California Attorney General in San Diego, discussing success of local economy
SAN DIEGO (KUSI) — California Attorney General Xavier Bacerra was the luncheon guest speaker at the Chambers "Good Government" speaking series.
The audience was executives from a broad area of San Diego businesses who wanted his views on issues important to San Diego.
He began his remarks saying somehow California has figured out how to create jobs and create them at a pace where we’re now the 6th largest economy in the world.
What he did not say is that failed to take into consideration the cost of living in California. Still, California’s economy is gaining strength.
"Somehow California has figured out how to blend things together to come up with a secret sauce that lets us succeed," Bacerra said.
That secret sauce is money, taxpayer money.
Take Cap-and-Trade for example. That could add another $0.20 to a gallon of gas, on top of the $0.12-increase coming November 1, along with higher vehicle registration fees in January.
"You fill up your gas tank, you pay more, but we’re polluting less," Bacerra said.
The environment is his top issue, followed by immigration and health care, and housing.
His feelings on immigration tow the Democrat line, saying California will cooperate with federal immigration agents, but we should not be enforcing immigration laws.
On housing, he advocates a shared responsibility. In other words, local governments including San Diego, have favored development over affordable housing.
"We pay a premium to live in the state of California. You pay a premium to live in the San Diego area and we have to recognize that," Bacerra said. "If we’re gonna get somewhere, the burden has to be shared just the way Cap-and-Trade shared the burden on how you deal with the environment."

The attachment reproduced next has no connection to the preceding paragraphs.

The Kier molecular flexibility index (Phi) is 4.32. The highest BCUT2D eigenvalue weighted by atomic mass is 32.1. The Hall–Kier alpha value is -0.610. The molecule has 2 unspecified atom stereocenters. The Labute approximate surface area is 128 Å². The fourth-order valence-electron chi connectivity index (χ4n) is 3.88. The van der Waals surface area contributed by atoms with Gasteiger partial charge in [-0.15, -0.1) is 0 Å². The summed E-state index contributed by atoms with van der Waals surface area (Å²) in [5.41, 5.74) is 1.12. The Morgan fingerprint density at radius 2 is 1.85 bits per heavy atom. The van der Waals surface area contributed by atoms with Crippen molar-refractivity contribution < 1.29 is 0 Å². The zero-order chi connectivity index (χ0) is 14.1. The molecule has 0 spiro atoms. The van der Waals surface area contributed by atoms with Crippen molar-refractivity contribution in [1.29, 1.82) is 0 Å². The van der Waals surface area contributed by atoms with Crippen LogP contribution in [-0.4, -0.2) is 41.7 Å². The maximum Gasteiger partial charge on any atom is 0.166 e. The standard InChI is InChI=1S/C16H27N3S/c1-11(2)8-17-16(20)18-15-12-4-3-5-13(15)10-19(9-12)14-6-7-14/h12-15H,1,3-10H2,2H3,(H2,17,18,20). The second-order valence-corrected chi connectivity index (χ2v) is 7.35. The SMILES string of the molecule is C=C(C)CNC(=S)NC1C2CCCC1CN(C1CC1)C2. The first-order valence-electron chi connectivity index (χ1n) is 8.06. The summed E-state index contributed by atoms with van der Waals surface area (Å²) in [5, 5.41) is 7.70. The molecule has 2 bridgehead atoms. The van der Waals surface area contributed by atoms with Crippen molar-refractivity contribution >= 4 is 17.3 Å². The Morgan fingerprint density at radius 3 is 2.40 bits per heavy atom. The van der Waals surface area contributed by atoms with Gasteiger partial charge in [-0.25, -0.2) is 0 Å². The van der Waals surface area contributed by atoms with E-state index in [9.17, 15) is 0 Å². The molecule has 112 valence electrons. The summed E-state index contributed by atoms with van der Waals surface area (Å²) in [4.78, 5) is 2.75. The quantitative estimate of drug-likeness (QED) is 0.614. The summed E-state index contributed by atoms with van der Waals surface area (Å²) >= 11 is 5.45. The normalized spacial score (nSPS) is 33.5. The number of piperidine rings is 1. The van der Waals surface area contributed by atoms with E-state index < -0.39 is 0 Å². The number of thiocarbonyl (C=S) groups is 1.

On business leaving the state, Bacerra recognizes the tax and regulation burdens but said California has thresholds that have to be met.
The environment for example.
"We have to be prepared to either support, subsidize these industries so we can keep them here instead of seeing them all flee," he said.
On health care, the attorney general favors the proposal for a single-payer system. That’s before the state legislature as the most affordable if Obamacare goes away. Even at a cost of $4 billion a year.
" … to me, health care is like education, water or electricity. Everybody needs it," he said.
After the effort to recall Senator Newman in Orange County began, Sacramento changed the recall law adding months to the timeline to certify a recall election. It also manages the election in the primary, which has a low-voter turnout benefiting the chance of defeating the recall effort.
The attorney general sidestepped the issue.
"That question is one that you’d want to direct to the legislature and to the governor, who worked on passing that law," Bacerra said.
Sidestepping was little odd because the attorney general writes the ballot language which is being challenged in court.